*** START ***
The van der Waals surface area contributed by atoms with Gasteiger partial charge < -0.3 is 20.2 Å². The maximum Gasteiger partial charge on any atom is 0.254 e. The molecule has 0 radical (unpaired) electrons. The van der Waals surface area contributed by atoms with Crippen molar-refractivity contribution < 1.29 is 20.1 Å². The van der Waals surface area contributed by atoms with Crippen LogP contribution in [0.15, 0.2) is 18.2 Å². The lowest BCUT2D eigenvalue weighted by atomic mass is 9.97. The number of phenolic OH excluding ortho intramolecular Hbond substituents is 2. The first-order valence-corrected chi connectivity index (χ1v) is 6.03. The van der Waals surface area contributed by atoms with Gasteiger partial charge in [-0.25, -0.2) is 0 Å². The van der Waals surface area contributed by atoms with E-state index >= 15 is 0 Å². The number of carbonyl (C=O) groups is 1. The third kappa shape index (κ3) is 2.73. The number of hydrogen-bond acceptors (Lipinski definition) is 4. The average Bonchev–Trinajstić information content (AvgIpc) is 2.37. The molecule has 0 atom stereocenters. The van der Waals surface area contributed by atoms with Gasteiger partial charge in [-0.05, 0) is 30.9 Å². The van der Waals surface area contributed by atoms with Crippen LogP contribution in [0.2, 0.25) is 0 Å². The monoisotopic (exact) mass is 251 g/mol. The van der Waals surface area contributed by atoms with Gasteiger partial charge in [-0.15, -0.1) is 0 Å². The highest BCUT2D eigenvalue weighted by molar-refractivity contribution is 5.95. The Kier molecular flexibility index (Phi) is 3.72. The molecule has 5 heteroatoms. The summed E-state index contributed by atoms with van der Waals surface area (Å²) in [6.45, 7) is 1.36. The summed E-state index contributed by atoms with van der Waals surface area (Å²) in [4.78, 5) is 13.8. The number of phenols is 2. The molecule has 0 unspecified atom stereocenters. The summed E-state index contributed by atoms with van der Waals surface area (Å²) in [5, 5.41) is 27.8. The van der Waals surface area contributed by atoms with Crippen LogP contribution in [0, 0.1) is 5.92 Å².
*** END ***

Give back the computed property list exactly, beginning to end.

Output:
The van der Waals surface area contributed by atoms with Gasteiger partial charge < -0.3 is 20.2 Å². The maximum Gasteiger partial charge on any atom is 0.254 e. The molecule has 0 radical (unpaired) electrons. The van der Waals surface area contributed by atoms with Crippen molar-refractivity contribution < 1.29 is 20.1 Å². The van der Waals surface area contributed by atoms with Crippen LogP contribution in [0.15, 0.2) is 18.2 Å². The lowest BCUT2D eigenvalue weighted by atomic mass is 9.97. The number of phenolic OH excluding ortho intramolecular Hbond substituents is 2. The first-order valence-corrected chi connectivity index (χ1v) is 6.03. The van der Waals surface area contributed by atoms with Gasteiger partial charge in [-0.25, -0.2) is 0 Å². The van der Waals surface area contributed by atoms with E-state index >= 15 is 0 Å². The number of carbonyl (C=O) groups is 1. The third kappa shape index (κ3) is 2.73. The number of hydrogen-bond acceptors (Lipinski definition) is 4. The average Bonchev–Trinajstić information content (AvgIpc) is 2.37. The molecule has 0 atom stereocenters. The van der Waals surface area contributed by atoms with Gasteiger partial charge in [-0.05, 0) is 30.9 Å². The van der Waals surface area contributed by atoms with Crippen LogP contribution in [0.2, 0.25) is 0 Å². The monoisotopic (exact) mass is 251 g/mol. The van der Waals surface area contributed by atoms with Gasteiger partial charge in [-0.15, -0.1) is 0 Å². The highest BCUT2D eigenvalue weighted by molar-refractivity contribution is 5.95. The Kier molecular flexibility index (Phi) is 3.72. The molecule has 5 heteroatoms. The summed E-state index contributed by atoms with van der Waals surface area (Å²) in [6.45, 7) is 1.36. The summed E-state index contributed by atoms with van der Waals surface area (Å²) in [4.78, 5) is 13.8. The number of phenols is 2. The molecule has 0 unspecified atom stereocenters. The summed E-state index contributed by atoms with van der Waals surface area (Å²) in [5, 5.41) is 27.8. The van der Waals surface area contributed by atoms with Crippen LogP contribution in [0, 0.1) is 5.92 Å².